Moving money in/to the 21st Century: the new Peer-to-Peer payment system
Do you know PayPal’s vision when it was created? Well it was one of smiling people that split the bill after having brunch together but don’t have to squander their time looking for correct change. Well I think it is fair to assume that that has not become reality. I recently tried to collect money after communal cooking using PayPal and it was a nightmare. Slow, cumbersome and at times just too complicated. Transferring £3.50 should not involve so much hassle. Credit has to be given where Credit is due though. Elon Musk’s PayPal opened up the door for online payment systems that are orders of magnitude easier than filling out bank forms, cheques or using Sort Codes. PayPal is great for online purchases, but in the realm of Peer-to-Peer, it has always lacked. Now new companies are stepping in to fill the gap.
If you have followed industry trends in Financial Technology (FinTech) then the name Blockchain should mean something to you. If it does not mean something to you, the quickest explanation is probably this; it is a document that tracks all changes and transactions that have been made to certain objects. The document is not held on one computer but all simultaneously in the network that are constantly checked against each other. Circle is using this technology to make Peer-to-Peer payment a whole lot more enjoyable. They started in Bitcoin, the cryptocurrency that brought Blockchain into the common eye, but have now completely separated themselves from this. The remnants of this system also mean that is completely free.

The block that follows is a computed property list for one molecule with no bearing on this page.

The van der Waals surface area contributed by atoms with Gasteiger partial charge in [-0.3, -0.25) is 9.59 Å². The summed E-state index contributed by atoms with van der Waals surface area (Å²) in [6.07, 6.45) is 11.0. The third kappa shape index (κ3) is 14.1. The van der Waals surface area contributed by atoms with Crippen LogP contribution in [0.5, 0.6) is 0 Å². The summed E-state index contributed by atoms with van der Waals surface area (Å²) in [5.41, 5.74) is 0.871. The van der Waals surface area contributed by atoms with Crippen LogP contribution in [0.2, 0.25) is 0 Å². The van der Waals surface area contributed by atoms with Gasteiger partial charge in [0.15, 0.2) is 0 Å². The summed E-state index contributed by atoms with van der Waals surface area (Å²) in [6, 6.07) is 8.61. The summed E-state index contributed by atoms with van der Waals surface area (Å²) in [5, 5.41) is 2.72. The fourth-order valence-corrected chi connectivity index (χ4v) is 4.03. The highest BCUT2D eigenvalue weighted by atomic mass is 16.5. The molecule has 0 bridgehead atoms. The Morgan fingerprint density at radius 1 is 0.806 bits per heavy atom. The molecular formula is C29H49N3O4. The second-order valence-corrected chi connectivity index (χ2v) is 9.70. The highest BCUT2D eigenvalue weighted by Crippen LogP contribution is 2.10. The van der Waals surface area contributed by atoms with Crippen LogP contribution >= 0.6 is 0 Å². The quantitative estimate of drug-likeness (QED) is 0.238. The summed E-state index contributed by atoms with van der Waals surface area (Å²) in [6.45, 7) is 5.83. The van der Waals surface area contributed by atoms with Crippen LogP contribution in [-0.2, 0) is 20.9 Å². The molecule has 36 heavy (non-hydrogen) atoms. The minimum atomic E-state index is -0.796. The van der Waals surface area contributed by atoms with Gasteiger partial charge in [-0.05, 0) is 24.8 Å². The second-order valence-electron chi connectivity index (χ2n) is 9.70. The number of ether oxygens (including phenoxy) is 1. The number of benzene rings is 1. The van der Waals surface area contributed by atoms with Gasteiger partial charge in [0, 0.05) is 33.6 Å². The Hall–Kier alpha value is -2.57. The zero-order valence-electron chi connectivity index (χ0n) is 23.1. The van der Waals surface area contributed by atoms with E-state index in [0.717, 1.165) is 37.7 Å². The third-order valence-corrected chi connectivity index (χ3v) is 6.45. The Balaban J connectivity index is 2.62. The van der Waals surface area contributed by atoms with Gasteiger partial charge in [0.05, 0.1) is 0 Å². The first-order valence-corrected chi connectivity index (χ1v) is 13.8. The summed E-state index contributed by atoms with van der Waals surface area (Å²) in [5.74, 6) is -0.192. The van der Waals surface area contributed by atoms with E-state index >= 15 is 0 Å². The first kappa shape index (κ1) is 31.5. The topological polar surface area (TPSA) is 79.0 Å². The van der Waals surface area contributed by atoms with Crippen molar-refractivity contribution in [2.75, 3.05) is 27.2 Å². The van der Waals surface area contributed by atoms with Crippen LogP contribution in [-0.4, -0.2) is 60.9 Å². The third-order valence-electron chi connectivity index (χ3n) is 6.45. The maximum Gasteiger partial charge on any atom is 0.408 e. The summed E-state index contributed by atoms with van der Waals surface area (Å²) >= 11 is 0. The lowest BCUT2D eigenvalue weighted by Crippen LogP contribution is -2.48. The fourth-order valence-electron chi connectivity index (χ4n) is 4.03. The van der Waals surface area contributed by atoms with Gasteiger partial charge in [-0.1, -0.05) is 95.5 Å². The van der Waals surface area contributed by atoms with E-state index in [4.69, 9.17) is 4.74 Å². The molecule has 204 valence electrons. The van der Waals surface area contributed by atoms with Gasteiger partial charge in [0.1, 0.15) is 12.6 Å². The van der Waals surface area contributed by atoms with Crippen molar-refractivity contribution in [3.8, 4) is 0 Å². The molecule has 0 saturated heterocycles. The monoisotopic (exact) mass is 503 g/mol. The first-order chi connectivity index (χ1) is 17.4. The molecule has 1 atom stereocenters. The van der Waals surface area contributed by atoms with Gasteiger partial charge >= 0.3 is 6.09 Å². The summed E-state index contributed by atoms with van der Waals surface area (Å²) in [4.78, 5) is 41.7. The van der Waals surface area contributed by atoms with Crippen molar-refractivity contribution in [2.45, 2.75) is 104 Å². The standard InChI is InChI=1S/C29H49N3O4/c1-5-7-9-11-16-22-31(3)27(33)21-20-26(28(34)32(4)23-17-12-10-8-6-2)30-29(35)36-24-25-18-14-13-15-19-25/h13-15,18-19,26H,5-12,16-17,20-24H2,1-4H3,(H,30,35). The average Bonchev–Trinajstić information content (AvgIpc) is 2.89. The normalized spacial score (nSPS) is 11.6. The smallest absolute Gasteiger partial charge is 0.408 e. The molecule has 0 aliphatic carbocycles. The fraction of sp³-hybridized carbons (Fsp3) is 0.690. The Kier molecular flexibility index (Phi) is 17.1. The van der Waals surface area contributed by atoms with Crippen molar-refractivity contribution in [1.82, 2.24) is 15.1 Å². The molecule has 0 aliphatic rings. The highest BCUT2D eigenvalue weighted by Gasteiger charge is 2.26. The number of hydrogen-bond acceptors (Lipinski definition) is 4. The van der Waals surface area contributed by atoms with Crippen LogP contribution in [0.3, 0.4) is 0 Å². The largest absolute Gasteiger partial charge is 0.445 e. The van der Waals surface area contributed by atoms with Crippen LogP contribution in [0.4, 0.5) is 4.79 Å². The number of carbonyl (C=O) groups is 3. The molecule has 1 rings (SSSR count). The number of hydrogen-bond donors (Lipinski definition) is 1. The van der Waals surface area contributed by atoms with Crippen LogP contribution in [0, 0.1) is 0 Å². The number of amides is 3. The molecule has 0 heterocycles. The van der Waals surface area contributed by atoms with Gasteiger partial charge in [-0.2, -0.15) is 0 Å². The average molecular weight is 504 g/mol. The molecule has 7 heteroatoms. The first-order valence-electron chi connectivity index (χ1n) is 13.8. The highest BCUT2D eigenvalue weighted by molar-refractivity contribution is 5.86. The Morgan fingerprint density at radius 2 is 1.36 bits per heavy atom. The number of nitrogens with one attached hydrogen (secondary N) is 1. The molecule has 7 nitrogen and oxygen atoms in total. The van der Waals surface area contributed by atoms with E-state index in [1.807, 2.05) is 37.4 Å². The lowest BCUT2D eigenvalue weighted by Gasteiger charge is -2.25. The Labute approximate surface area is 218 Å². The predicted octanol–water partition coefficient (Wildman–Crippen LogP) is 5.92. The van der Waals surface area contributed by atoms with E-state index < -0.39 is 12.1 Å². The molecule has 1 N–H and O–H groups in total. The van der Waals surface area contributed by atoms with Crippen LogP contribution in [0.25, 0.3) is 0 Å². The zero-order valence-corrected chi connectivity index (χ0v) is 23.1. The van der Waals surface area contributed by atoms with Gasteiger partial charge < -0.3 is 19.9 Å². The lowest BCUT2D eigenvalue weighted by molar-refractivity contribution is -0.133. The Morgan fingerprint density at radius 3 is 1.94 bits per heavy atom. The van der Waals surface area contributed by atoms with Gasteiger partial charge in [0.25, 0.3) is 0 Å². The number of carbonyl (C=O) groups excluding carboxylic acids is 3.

Now imagine that you have Facebook Messenger, but with the addition of being able to transfer money right through the app if you pester your friend for the pint money from yesterday. It can be password protected or secured with finger prints. And it is instant. You press send and the money appears on the other Circle account. Naturally it still takes time if you cash out to your bank account. Apparently you can also send money between countries without fees. I have not tried sending money from Germany, but if it as good as it sounds then I know that it will get a lot of use from me. Currently however, only Euros and Dollars are supported. If you aren’t convinced by my testimony, maybe the star case of their venture capital rounds will convince you. Goldman Sachs invested, so did General Catalyst Partners (they supported Deliveroo) amongst six others.
What happens if you are trying to crowdsource the money for the Birthday Pub Crawl? This is where Tilt comes in. Although not quite as revolutionary in its technology, the concept is just as revolutionary as Circle. Imagine Kickstarter, but on a much smaller scale. You create an event and then your friends can pay into the pot. Similar to Circle you can also request and send money directly. For stuff like meal get together, this app seems perfect. I do have to gripe about the lack of security. No passcode protection or two-step verification is needed for payments. I also do not like the news feed style of other people’s transaction. However, Tilt does offer the organize function, which could be extremely useful where Circles functionality ends.
Disclaimer: Free Cupcakes were given to the Gryphon Office by Circle when they were on campus. Although they were very good, it did not influence the writing of this article.
By Tim Knickmann
Photo from : (Blog.Circle)